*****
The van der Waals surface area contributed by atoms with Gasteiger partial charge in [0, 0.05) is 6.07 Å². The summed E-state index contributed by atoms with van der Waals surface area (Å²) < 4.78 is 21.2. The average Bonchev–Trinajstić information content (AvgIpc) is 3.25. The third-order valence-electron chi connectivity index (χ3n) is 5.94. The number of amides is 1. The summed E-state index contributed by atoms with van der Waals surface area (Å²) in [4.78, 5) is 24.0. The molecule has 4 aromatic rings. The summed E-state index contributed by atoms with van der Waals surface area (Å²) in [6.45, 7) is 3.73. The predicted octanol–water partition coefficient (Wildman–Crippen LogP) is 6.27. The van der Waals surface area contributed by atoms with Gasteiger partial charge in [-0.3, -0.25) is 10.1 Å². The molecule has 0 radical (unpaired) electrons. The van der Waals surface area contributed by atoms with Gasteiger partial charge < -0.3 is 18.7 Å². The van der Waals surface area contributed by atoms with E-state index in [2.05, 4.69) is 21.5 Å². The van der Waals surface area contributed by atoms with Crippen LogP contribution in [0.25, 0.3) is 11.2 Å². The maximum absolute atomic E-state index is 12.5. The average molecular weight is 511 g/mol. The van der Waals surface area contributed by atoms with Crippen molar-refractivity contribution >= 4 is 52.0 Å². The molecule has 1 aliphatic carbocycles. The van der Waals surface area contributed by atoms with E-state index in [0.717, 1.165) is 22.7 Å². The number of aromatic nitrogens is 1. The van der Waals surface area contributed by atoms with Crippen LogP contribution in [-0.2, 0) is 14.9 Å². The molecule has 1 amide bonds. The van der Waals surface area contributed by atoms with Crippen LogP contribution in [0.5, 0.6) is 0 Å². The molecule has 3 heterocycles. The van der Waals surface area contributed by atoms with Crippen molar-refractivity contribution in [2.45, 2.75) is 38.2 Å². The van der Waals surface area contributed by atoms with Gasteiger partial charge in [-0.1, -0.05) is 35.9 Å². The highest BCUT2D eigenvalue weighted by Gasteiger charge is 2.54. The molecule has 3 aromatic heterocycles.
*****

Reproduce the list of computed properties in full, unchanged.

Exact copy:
The van der Waals surface area contributed by atoms with Gasteiger partial charge in [0, 0.05) is 6.07 Å². The summed E-state index contributed by atoms with van der Waals surface area (Å²) < 4.78 is 21.2. The average Bonchev–Trinajstić information content (AvgIpc) is 3.25. The third-order valence-electron chi connectivity index (χ3n) is 5.94. The number of amides is 1. The summed E-state index contributed by atoms with van der Waals surface area (Å²) in [4.78, 5) is 24.0. The molecule has 4 aromatic rings. The summed E-state index contributed by atoms with van der Waals surface area (Å²) in [6.45, 7) is 3.73. The predicted octanol–water partition coefficient (Wildman–Crippen LogP) is 6.27. The van der Waals surface area contributed by atoms with Gasteiger partial charge in [-0.3, -0.25) is 10.1 Å². The molecule has 0 radical (unpaired) electrons. The van der Waals surface area contributed by atoms with Gasteiger partial charge < -0.3 is 18.7 Å². The van der Waals surface area contributed by atoms with E-state index in [2.05, 4.69) is 21.5 Å². The van der Waals surface area contributed by atoms with Crippen LogP contribution in [0.25, 0.3) is 11.2 Å². The maximum absolute atomic E-state index is 12.5. The average molecular weight is 511 g/mol. The van der Waals surface area contributed by atoms with Crippen molar-refractivity contribution >= 4 is 52.0 Å². The molecule has 1 aliphatic carbocycles. The van der Waals surface area contributed by atoms with E-state index in [0.717, 1.165) is 22.7 Å². The number of aromatic nitrogens is 1. The van der Waals surface area contributed by atoms with Crippen LogP contribution in [-0.2, 0) is 14.9 Å². The molecule has 1 amide bonds. The van der Waals surface area contributed by atoms with Crippen LogP contribution in [0.5, 0.6) is 0 Å². The molecule has 3 heterocycles. The van der Waals surface area contributed by atoms with Crippen molar-refractivity contribution in [2.45, 2.75) is 38.2 Å². The van der Waals surface area contributed by atoms with Gasteiger partial charge in [-0.1, -0.05) is 35.9 Å². The highest BCUT2D eigenvalue weighted by Gasteiger charge is 2.54. The molecule has 3 aromatic heterocycles.